"We dare not let the actions of a few define us as a nation," writes Minister of Defence and Military Veterans Nosiviwe Mapisa-Nqakula of the recent attacks on foreign nationals. "What was intended to pull our nation down must be used to strengthen our resolve to build a united, non-racial, non-sexist, democratic and prosperous society which respects human dignity and rights of all people."
After violence against foreigners, many of them from elsewhere in Africa, erupted in communities across the country over the past week, the government, civil society and ordinary citizens have condemned the attacks, sought ways to alleviate the suffering, and looked for ways to end the conflict.
On Tuesday 22 April South African President Jacob Zuma met representatives from different sectors of society to discuss the country’s migration policy and explore ways to promote orderly migration and good relations between South Africans and other nationals.
The Limpopo branch of the South African Local Government Association (Salga) has condemned, in "the strongest possible terms", the recent wave of xenophobic attacks in different parts of the country.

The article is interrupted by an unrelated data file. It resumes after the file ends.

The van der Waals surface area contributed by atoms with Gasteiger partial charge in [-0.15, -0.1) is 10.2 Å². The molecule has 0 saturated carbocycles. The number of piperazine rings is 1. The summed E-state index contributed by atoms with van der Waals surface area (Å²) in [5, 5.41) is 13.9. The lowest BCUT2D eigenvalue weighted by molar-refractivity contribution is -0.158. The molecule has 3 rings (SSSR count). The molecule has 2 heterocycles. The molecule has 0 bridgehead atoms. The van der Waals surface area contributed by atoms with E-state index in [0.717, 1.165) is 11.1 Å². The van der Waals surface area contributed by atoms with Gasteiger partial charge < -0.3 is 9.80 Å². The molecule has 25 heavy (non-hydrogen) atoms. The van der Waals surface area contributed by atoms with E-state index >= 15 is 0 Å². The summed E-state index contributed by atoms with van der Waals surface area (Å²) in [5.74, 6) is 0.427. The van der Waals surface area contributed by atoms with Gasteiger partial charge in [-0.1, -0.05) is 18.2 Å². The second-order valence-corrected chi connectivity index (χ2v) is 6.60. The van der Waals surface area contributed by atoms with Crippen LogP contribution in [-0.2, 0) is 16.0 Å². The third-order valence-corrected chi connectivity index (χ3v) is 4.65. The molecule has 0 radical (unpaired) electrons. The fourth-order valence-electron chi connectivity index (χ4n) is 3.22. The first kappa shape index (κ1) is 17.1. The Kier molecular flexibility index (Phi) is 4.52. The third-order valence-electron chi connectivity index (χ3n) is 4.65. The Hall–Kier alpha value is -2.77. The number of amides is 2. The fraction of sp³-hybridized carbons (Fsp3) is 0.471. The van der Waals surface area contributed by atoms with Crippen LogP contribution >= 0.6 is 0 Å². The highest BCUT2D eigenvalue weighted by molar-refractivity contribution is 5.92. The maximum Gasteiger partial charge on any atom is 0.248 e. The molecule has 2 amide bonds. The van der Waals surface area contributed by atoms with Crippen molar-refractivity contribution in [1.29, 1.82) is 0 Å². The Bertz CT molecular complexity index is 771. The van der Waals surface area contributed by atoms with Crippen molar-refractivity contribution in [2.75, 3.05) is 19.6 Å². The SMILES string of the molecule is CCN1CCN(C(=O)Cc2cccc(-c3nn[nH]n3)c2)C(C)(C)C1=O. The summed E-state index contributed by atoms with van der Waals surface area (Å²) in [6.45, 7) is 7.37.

The Department of Energy reminds all South Africans that it is imperative that we stand together to build and develop our continent. To achieve this, the department is already working with a number of countries on the continent to improve energy capacity for all Africans.
Minister of Sport and Recreation, Fikile Mbalula, has lauded the sports bodies taking a stance against the xenophobic attacks and says that sport, yet again, is playing a role in uniting people in our country.
President Jacob Zuma is to hold meetings with stakeholders to discuss South Africa's migration policy and how different sectors of society can work with the government to promote orderly migration and good relations between citizens and foreign nationals.